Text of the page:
2015 called. They want their debate about equal access back.
01 May 2017
FCC Chairman Ajit Pai wrote a proposal to roll back net neutrality protections,
misleadingly named “Restoring Internet Freedom.” Its viewpoints
represent a huge step back for competition on the Internet. Here are some choice
quotes from my quick skim (emphasis mine):
Internet service providers routinely change the form or content of the
information sent over their networks — for example, by using firewalls…
We believe that consumers want and pay for these functionalities that go
beyond mere transmission — and that they have come to expect them as part
and parcel of broadband Internet access service.
— Restoring Internet Freedom, Paragraph 30
Sorry, which consumers are asking for more ISP-based features? We just want fast
Netflix, and enough competition to ensure that founders can create more
Netflixes in the future.
When is “throttling” harmful to consumers? Does the no-throttling rule prevent
providers from offering broadband Internet access service with
differentiated prioritization that benefits consumers?
— Restoring Internet Freedom, Paragraph 82
Translated: What is this harmful “throttling” of which you speak? Lobbyists have
paid us not to understand!
I was hoping to submit a few sentences and be done with it, but the more I read,
the more I felt that Someone Was Wrong On The Internet.
Here are my “brief comments” in case they help inspire yours:
I am writing to oppose Docket No. 17-108, a harmful proposal predicated on
misleading views about the nature of the Internet.
Paragraph 29 claims that ISPs don’t offer “telecommunications” services because
the users don’t know which IP addresses they wish to communicate with, and don’t
know where their data is being stored. This explanation is technically correct,
but unfortunately, in focusing on the implementation details rather than
describing how users understand the Internet, it loses the forest for the trees.
For example, the average consumer know the difference between calling their
family over Skype or FaceTime. Although the mechanism through which the user’s
computer directs the ISP to send voice data involves first translating the
domain name to an IP address, that is merely an artifact of history which is
never seen by the typical consumer. The Internet could have been designed so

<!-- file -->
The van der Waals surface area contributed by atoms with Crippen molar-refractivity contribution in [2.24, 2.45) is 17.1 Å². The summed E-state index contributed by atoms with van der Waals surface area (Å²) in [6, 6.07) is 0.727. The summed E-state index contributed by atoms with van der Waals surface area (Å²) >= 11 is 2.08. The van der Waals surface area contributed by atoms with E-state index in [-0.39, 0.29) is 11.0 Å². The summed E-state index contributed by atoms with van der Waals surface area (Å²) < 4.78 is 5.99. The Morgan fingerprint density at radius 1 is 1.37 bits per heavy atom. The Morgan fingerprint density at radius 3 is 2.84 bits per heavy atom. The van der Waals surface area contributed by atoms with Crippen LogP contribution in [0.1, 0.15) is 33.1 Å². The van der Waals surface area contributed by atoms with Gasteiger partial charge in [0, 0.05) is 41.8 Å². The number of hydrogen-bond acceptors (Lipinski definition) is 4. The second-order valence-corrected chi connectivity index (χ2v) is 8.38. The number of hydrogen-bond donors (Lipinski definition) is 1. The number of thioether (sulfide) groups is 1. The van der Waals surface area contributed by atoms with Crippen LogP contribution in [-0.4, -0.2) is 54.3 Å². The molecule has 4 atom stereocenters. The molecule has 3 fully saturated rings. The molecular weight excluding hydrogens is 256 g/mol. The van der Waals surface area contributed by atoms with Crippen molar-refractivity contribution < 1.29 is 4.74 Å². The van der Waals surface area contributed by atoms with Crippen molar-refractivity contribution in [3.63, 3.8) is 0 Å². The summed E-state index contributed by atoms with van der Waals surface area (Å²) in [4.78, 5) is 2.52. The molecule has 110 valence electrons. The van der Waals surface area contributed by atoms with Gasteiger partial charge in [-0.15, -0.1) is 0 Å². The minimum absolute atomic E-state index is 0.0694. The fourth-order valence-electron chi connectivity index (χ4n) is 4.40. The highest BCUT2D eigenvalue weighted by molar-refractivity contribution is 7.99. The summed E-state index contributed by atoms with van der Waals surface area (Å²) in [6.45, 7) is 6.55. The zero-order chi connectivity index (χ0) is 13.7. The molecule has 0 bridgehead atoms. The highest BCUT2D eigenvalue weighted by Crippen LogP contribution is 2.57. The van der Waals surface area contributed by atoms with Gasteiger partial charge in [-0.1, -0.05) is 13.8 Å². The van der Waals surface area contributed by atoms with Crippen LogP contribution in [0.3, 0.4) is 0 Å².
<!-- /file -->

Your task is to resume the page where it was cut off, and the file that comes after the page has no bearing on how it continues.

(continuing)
ISPs handle requests without that translation step. But the behavior and
incentives of ISPs would remain the same from the viewpoint of regulators and
consumers. It’s clear that “points specified by the user” should mean the names
of websites or other service providers — not the physical or IP addresses of the
machines providing the services.
Paragraph 29 also asks what functionalities ISPs serve beyond mere transmission.
As an internet user, my answer is “none.” I am not interested in any additional
services offered by my ISPs, Comcast and AT&T Mobility. I am paying them to
transmit my data to and from the websites of my choice as quickly and cheaply
Paragraph 30 asserts that users would be willing to pay for additional services,
such as ISP-based filtering. As a user, I believe this to be false. I use
Comcast at home, Cogent at work, and AT&T Mobility on my smartphone. What I need
the most is a consistent experience across my ISPs. If AT&T offers filtering but
Comcast does not, then the webpages I visit at home might look different from
the webpages I load on the bus.
Additionally, firewalls do not represent a “change in form” of the content.
Firewalls only block or allow content to pass through the network. A firewall
cannot, for example, summarize a news article like a blogger might, or filter a
pictures as a photographer might.
Paragraphs 72–75 ask about the purpose of the internet conduct standard, and
82–84 ask whether it’s necessary to prohibit throttling and paid
prioritization. When ISPs treat traffic equally, regardless of source or
destination, the Internet becomes a vibrant and competitive marketplace. It’s
why, for the past 20 years, consumers have been able to choose the services they
prefer. It’s allowed businesses, even small ones, to compete for customers on a
level playing field. This situation began to change a few years ago. Comcast
refused to peer with Netflix, causing Netflix movie streams to stop loading
while Comcast’s own media offerings worked flawlessly. Fortunately for Netflix,
they already had deep enough pockets to pay off Comcast. But what happens when
the next startup doesn’t? Even if they have a better product, they will have a
harder time driving adoption because of the increased costs associated with
pay-to-play access. In conclusion, now that ISPs are threatening to throttle
competing service or zero-rate their own offerings, it’s essential for the FCC
to impose standards to ensure that all players have equal access to the network.